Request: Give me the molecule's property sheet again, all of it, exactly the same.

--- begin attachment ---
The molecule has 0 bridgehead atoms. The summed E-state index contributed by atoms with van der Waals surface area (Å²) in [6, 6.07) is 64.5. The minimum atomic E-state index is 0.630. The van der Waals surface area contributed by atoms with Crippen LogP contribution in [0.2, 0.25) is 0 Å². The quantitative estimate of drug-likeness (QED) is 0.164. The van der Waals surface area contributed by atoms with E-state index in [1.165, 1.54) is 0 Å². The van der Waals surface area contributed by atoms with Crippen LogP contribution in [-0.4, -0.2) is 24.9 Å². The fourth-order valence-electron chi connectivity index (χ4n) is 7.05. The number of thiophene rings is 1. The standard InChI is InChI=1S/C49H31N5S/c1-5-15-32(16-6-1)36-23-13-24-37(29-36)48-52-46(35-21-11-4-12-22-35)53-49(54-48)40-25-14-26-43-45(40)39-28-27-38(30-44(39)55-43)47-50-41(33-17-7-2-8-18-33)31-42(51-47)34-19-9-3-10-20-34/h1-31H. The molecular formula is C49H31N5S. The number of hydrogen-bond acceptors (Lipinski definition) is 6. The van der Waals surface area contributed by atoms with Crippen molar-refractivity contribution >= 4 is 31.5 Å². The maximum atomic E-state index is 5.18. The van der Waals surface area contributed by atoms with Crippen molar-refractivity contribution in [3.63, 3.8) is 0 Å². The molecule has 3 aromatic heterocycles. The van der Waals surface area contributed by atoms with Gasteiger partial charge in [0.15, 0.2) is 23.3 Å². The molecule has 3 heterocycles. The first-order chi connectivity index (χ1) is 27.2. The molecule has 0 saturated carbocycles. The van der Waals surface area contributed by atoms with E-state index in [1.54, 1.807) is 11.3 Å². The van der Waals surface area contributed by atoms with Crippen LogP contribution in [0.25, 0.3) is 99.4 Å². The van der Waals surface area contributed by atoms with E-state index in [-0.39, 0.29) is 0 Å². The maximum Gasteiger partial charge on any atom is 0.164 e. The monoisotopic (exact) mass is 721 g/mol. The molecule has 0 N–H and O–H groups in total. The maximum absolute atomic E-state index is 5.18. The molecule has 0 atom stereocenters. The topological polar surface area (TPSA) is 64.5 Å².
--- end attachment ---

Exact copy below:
The molecule has 0 bridgehead atoms. The summed E-state index contributed by atoms with van der Waals surface area (Å²) in [6, 6.07) is 64.5. The minimum atomic E-state index is 0.630. The van der Waals surface area contributed by atoms with Crippen LogP contribution in [0.2, 0.25) is 0 Å². The quantitative estimate of drug-likeness (QED) is 0.164. The van der Waals surface area contributed by atoms with E-state index in [1.165, 1.54) is 0 Å². The van der Waals surface area contributed by atoms with Crippen LogP contribution in [-0.4, -0.2) is 24.9 Å². The fourth-order valence-electron chi connectivity index (χ4n) is 7.05. The number of thiophene rings is 1. The standard InChI is InChI=1S/C49H31N5S/c1-5-15-32(16-6-1)36-23-13-24-37(29-36)48-52-46(35-21-11-4-12-22-35)53-49(54-48)40-25-14-26-43-45(40)39-28-27-38(30-44(39)55-43)47-50-41(33-17-7-2-8-18-33)31-42(51-47)34-19-9-3-10-20-34/h1-31H. The molecular formula is C49H31N5S. The number of hydrogen-bond acceptors (Lipinski definition) is 6. The van der Waals surface area contributed by atoms with Crippen molar-refractivity contribution >= 4 is 31.5 Å². The maximum atomic E-state index is 5.18. The van der Waals surface area contributed by atoms with Crippen molar-refractivity contribution in [3.63, 3.8) is 0 Å². The molecule has 3 aromatic heterocycles. The van der Waals surface area contributed by atoms with Gasteiger partial charge in [0.15, 0.2) is 23.3 Å². The molecule has 3 heterocycles. The first-order chi connectivity index (χ1) is 27.2. The molecule has 0 saturated carbocycles. The van der Waals surface area contributed by atoms with E-state index in [1.54, 1.807) is 11.3 Å². The van der Waals surface area contributed by atoms with Crippen LogP contribution in [0.25, 0.3) is 99.4 Å². The van der Waals surface area contributed by atoms with E-state index in [-0.39, 0.29) is 0 Å². The maximum Gasteiger partial charge on any atom is 0.164 e. The monoisotopic (exact) mass is 721 g/mol. The molecule has 0 N–H and O–H groups in total. The maximum absolute atomic E-state index is 5.18. The molecule has 0 atom stereocenters. The topological polar surface area (TPSA) is 64.5 Å².